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How to Find, Buy, and Launch a KMS, Part 1

Updated: May 5

Or a Knowledge Management System for the Marketing Team


Someone, somewhere in the upper echelons of the company, says the words “knowledge management system” in a VIM (Very Important Meeting). Before long, you’re called into an office and tasked with finding said system. There is no budget (yet), no deadlines, few expectations beyond “fix our current silos and poor communication problems.”


So… you get started.


Part I: Research

First, determine what problems you are solving with this KMS. Because a KMS isn’t the solution to all problems. If the problem is simply that folks can’t find things well in Google Drive, maybe the right solution is a Digital Asset Management (DAM) tool, like an internal server.


For us, the problem was in using Google Drive across 15 teams that operate similarly. Teams were starting to create projects in parallel without knowing it, or recreating projects from other teams the previous year with no guidance on how to go about it. When employees left, we lost their tacit (internal, personal, job-specific) knowledge (and their Google Drive records). And new employees struggled to get caught up quickly on the quirks and subtleties of our tech arrangements or business model.


A system where employees could write articles or record demos or share examples of their own expertise would be invaluable. So we decided to pursue a Knowledge Management System.


Interview the Stakeholders

Before I went too far down this road, I wanted user confirmation that there was in fact a problem and that a KMS would in fact solve it. I arranged hour long meetings with every team in our Marketing department — for me, a stakeholder was anyone who would be asked to interact with the new solution.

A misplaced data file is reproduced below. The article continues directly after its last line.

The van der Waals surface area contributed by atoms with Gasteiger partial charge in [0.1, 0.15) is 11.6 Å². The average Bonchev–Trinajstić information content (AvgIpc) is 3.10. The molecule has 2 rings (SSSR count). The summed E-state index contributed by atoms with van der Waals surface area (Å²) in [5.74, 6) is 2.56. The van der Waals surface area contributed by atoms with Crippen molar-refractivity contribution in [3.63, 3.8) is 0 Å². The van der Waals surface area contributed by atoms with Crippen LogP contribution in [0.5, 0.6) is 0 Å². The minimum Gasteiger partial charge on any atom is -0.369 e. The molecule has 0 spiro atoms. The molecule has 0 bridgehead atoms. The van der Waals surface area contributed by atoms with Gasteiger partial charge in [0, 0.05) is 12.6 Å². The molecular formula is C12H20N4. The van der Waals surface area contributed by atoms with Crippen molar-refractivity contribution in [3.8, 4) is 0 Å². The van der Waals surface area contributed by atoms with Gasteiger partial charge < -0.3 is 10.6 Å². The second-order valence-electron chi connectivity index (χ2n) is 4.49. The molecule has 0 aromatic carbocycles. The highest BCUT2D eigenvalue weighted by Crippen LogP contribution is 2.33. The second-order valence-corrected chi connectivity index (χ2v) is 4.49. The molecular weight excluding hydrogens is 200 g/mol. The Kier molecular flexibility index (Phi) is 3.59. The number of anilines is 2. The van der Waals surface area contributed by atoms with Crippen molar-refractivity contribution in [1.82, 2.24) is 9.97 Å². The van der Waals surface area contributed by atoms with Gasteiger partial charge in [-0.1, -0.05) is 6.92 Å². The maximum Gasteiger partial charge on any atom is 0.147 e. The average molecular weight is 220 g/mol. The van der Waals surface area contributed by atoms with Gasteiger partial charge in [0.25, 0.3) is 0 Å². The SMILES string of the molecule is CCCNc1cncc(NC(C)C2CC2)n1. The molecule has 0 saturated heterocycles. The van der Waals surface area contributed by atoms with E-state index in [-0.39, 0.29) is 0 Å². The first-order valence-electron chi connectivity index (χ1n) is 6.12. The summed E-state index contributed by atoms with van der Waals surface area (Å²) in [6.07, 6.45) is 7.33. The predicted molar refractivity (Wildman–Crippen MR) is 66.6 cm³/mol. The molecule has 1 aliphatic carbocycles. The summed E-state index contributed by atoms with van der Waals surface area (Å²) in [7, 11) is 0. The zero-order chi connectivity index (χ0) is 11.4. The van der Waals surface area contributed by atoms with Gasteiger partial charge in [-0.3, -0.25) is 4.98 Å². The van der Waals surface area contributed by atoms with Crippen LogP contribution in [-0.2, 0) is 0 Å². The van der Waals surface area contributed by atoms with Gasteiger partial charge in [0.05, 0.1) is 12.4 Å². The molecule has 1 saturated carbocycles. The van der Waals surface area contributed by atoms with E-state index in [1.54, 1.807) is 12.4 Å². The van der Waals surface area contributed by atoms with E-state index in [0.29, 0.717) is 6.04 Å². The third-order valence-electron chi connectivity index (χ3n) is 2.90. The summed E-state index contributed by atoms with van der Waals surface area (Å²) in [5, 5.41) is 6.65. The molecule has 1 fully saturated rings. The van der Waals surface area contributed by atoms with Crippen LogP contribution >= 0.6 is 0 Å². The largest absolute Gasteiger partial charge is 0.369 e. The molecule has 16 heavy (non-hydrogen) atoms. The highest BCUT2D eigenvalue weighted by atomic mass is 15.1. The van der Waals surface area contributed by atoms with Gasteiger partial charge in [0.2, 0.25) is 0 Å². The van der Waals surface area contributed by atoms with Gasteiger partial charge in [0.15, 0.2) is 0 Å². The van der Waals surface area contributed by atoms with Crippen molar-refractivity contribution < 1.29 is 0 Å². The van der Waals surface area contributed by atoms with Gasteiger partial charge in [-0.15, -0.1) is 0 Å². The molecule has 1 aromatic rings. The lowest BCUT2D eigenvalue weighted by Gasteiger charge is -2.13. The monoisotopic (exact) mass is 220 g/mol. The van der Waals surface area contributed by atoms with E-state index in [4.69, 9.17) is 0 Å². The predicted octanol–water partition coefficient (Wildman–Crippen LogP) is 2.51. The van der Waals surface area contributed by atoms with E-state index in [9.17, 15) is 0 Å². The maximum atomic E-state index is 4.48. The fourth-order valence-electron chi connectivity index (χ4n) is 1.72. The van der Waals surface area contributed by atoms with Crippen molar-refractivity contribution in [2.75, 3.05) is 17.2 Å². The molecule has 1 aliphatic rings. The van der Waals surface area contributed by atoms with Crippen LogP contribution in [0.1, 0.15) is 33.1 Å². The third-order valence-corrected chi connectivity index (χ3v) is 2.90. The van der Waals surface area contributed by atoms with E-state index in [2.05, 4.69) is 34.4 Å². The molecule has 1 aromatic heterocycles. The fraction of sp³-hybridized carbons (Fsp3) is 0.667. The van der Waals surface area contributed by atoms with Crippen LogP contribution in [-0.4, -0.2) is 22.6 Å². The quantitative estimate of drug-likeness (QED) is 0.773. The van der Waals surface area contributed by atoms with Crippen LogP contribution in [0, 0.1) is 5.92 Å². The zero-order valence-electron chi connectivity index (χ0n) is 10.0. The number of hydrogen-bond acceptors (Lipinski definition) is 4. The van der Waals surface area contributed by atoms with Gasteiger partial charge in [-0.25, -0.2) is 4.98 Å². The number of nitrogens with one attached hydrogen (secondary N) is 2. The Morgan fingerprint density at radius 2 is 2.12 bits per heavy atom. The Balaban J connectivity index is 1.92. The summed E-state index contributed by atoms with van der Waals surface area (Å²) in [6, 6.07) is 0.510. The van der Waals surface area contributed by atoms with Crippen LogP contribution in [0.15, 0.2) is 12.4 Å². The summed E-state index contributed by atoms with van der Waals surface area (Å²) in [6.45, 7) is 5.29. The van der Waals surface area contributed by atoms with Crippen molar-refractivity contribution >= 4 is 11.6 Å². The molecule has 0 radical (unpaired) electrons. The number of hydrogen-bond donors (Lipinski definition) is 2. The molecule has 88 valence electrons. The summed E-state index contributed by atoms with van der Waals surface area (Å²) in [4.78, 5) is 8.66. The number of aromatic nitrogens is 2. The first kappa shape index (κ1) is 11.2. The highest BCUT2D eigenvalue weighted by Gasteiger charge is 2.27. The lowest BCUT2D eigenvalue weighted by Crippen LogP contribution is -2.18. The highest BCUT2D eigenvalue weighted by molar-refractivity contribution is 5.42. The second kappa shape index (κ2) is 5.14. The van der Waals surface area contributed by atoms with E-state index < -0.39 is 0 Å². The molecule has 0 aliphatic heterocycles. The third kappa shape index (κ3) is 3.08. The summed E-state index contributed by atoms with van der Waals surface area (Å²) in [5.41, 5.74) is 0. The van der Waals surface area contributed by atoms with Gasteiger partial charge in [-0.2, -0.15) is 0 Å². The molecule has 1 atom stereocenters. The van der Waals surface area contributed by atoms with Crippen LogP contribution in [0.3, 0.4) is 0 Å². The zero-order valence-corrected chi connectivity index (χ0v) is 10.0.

I started every meeting by explaining, “There seems to be a problem” and outlining what I’d observed. I invited all the participants to agree or disagree with me, and then back up their case. From that point, I mostly listened and typed like a fiend. (Thank you, Miss Rose, for your 9th grade typing class where we learned to type without looking at our hands.)


At the halfway point, we shifted from bitch session to brainstorming what features or products or ideal world solutions could resolve the frustration and issues we’d just outlined. A lot of this part went something like, “If there was a … thing … that we could tag and label all the documents we upload to it, that’d be awesome.” And I just kept up the typing, asking clarifying questions, and offering encouragement to keep talking, that no idea was off the table.


[One note for stakeholder interviews: as you go, record who said what. It’s invaluable later to have specific people to talk to about specific features or functionalities. Or to remember who had game-ending concerns.]

Organize Your Notes

After weeks of interviews, I had approximately 47 pages of notes and was beginning to feel a little drowny. I blocked off a week (no deadlines, remember?) to sift through and organize my notes.


I started by assigning each team a new page in the Google Doc, giving them a header, and creating an outline of the notes so I could jump easily from one team’s page to another.


Then, I created a simple color-coded system of highlighting so I could reread the notes and mark important pieces. The code was super high level:

  • goals for the system (orange)

  • proposed contents for the system (green)

  • feature or functionality requirements (pink)

  • stakeholders’ names (yellow)

  • minimum viable product needs (blue)


Once everything was color-coded, I could pull all the green proposed contents into a separate doc, and ship that off to the stakeholders to tinker with. (Which they did — though they were often more interested in what did or didn’t live inside the system than with how it functioned.)


The feature requirements list (pink) I sorted and categorized in a separate doc around product parts: